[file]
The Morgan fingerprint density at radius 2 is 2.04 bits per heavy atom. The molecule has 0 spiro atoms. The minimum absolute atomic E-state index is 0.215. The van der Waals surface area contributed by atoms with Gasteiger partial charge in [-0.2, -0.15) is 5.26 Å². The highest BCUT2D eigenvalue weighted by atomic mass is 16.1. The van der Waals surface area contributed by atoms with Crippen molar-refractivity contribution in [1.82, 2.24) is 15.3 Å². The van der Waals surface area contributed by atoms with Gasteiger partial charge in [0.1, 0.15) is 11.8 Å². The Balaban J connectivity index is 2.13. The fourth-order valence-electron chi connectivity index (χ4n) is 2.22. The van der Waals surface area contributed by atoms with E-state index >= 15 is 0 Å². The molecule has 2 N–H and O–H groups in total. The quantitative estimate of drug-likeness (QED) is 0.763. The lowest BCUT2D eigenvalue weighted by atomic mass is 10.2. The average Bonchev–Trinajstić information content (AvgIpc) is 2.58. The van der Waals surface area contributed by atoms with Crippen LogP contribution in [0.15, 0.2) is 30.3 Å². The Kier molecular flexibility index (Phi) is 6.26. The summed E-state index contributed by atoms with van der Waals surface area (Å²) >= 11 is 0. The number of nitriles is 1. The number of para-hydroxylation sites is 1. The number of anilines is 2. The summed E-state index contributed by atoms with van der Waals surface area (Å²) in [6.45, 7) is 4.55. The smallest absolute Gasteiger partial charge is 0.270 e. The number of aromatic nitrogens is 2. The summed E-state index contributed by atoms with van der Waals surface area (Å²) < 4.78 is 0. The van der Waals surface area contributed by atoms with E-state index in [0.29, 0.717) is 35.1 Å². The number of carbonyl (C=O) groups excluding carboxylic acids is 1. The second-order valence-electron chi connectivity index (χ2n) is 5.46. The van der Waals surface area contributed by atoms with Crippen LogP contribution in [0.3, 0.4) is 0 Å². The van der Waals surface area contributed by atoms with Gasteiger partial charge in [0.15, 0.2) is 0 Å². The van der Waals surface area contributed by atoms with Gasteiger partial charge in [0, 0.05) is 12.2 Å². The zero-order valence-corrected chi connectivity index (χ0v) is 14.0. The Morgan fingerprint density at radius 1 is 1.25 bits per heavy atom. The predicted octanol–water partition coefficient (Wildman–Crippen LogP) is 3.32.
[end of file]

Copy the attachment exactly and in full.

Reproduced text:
The Morgan fingerprint density at radius 2 is 2.04 bits per heavy atom. The molecule has 0 spiro atoms. The minimum absolute atomic E-state index is 0.215. The van der Waals surface area contributed by atoms with Gasteiger partial charge in [-0.2, -0.15) is 5.26 Å². The highest BCUT2D eigenvalue weighted by atomic mass is 16.1. The van der Waals surface area contributed by atoms with Crippen molar-refractivity contribution in [1.82, 2.24) is 15.3 Å². The van der Waals surface area contributed by atoms with Gasteiger partial charge in [0.1, 0.15) is 11.8 Å². The Balaban J connectivity index is 2.13. The fourth-order valence-electron chi connectivity index (χ4n) is 2.22. The van der Waals surface area contributed by atoms with E-state index >= 15 is 0 Å². The molecule has 2 N–H and O–H groups in total. The quantitative estimate of drug-likeness (QED) is 0.763. The lowest BCUT2D eigenvalue weighted by atomic mass is 10.2. The average Bonchev–Trinajstić information content (AvgIpc) is 2.58. The van der Waals surface area contributed by atoms with Crippen LogP contribution in [0.15, 0.2) is 30.3 Å². The Kier molecular flexibility index (Phi) is 6.26. The summed E-state index contributed by atoms with van der Waals surface area (Å²) >= 11 is 0. The number of nitriles is 1. The number of para-hydroxylation sites is 1. The number of anilines is 2. The summed E-state index contributed by atoms with van der Waals surface area (Å²) in [6.45, 7) is 4.55. The smallest absolute Gasteiger partial charge is 0.270 e. The number of aromatic nitrogens is 2. The summed E-state index contributed by atoms with van der Waals surface area (Å²) < 4.78 is 0. The van der Waals surface area contributed by atoms with E-state index in [0.29, 0.717) is 35.1 Å². The number of carbonyl (C=O) groups excluding carboxylic acids is 1. The second-order valence-electron chi connectivity index (χ2n) is 5.46. The van der Waals surface area contributed by atoms with Crippen LogP contribution in [0.3, 0.4) is 0 Å². The van der Waals surface area contributed by atoms with Gasteiger partial charge in [0.15, 0.2) is 0 Å². The van der Waals surface area contributed by atoms with Gasteiger partial charge in [0, 0.05) is 12.2 Å². The zero-order valence-corrected chi connectivity index (χ0v) is 14.0. The Morgan fingerprint density at radius 1 is 1.25 bits per heavy atom. The predicted octanol–water partition coefficient (Wildman–Crippen LogP) is 3.32.